FA defends Eriksson's absence on holiday

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The Independent Online

As they are two of world football's greatest powers, and rivals of England in the World Cup next year, the prospect of being able to watch Germany and Argentina would seem to be a vital part of Sven Goran Eriksson's preparations for next summer.

As they are two of world football's greatest powers, and rivals of England in the World Cup next year, the prospect of being able to watch Germany and Argentina would seem to be a vital part of Sven Goran Eriksson's preparations for next summer.

However, while the World Cup hosts and South America's pre-eminent team played a Confederations Cup match in Nuremberg last night, England's Swedish coach was not among the managers and scouts who traditionally flock to this summer competition. Instead, Eriksson was on holiday.

The 57-year-old was photographed relaxing on his yacht off the coast of Sicily with his partner Nancy Dell'Olio, and the pictures suggested that any thought of Brazil's new-look strike force or Germany's re-tuned midfield were far from his mind. As the FA was hit by the former secretary Faria Alam's allegations of sexual harassment against executive director David Davies, Eriksson might have considered it politic to be as far away from football as possible.

While his former lover made the allegations at an employment tribunal, Eriksson was missing the chance to watch teams he may have to beat next summer. On Sunday, Mexico - ranked sixth in the world and a good outside bet for the World Cup - beat Brazil 1-0, but Eriksson was not there.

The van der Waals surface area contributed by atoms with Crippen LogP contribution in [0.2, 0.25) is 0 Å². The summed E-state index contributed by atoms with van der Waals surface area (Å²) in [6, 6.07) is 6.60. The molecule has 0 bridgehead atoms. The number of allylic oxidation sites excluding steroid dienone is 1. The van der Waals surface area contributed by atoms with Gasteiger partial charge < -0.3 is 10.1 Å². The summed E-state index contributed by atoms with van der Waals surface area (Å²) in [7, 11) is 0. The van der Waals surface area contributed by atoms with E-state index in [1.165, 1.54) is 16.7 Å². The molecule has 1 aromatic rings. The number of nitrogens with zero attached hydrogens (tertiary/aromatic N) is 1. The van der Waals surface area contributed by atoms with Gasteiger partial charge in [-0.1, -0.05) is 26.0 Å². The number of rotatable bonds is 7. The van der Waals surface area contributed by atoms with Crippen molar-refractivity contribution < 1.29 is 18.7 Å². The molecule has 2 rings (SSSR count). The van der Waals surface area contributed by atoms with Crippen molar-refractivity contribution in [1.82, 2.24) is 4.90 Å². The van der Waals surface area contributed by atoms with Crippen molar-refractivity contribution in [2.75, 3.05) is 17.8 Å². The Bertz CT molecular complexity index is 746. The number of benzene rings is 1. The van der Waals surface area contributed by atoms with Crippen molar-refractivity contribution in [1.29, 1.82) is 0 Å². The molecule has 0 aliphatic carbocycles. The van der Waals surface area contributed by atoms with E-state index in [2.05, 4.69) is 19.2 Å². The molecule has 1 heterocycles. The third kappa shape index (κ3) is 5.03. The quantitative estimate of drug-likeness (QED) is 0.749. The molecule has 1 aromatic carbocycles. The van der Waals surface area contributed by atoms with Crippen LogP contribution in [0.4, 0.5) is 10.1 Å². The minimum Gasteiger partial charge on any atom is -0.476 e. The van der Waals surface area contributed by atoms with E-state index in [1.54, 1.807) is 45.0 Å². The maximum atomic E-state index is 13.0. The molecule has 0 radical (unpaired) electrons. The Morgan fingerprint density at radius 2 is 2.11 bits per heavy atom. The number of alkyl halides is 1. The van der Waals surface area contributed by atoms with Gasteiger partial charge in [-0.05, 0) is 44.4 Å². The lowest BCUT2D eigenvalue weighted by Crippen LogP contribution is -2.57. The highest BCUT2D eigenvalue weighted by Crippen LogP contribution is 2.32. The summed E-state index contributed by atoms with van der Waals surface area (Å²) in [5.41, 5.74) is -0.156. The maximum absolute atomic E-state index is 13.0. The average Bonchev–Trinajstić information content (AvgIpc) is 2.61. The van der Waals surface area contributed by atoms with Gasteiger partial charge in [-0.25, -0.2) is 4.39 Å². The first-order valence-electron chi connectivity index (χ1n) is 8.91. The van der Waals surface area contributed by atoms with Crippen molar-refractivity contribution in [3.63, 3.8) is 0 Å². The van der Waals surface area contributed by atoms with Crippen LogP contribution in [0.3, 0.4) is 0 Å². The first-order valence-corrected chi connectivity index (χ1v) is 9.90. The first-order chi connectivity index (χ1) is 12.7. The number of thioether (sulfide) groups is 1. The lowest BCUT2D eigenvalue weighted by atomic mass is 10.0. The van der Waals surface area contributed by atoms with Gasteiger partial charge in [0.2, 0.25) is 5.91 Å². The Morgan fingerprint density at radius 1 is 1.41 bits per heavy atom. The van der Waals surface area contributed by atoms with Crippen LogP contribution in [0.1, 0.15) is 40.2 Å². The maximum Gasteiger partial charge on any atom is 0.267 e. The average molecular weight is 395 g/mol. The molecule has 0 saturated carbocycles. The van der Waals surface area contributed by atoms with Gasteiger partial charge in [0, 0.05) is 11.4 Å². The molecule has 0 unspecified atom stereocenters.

With a schedule that is hardly demanding compared to the average Premiership manager, there have been suggestions that Eriksson, whose last competitive game was the 3-0 March defeat of Azerbaijan in Newcastle, should have interrupted his summer schedule for the Confederations' Cup. After all, his next England match is not until 17 August, for the friendly against Denmark.

Following that he has World Cup qualifiers against Wales on 3 September, Northern Ireland four days later and Austria on 8 October. The match against Poland at Old Trafford on 12 October looks likely to decide which nation qualifies automatically for the World Cup and which faces a play-off.

Eriksson has fought hard for his players not to have to play any matches beyond the end of May, and his end-of-season tour to the US for matches against the host nation and Colombia was judged a success. Sources at the Football Association have defended its £4.3m-a-year coach and pointed to the number of matches he attends in a normal season - 97 was the official FA total for 2003-04. They also suggest that the teams playing at the Confederations' Cup are largely experimental and that the true shape of the World Cup's big guns are not yet decided.

An FA spokesman said: "Subject to qualification, after the draw on 9 December Sven Goran Eriksson and his coaching staff will watch any prospective opponents. He will be watching them as they prepare for the big tournaments. Every Confederations' Cup game will also be scouted."

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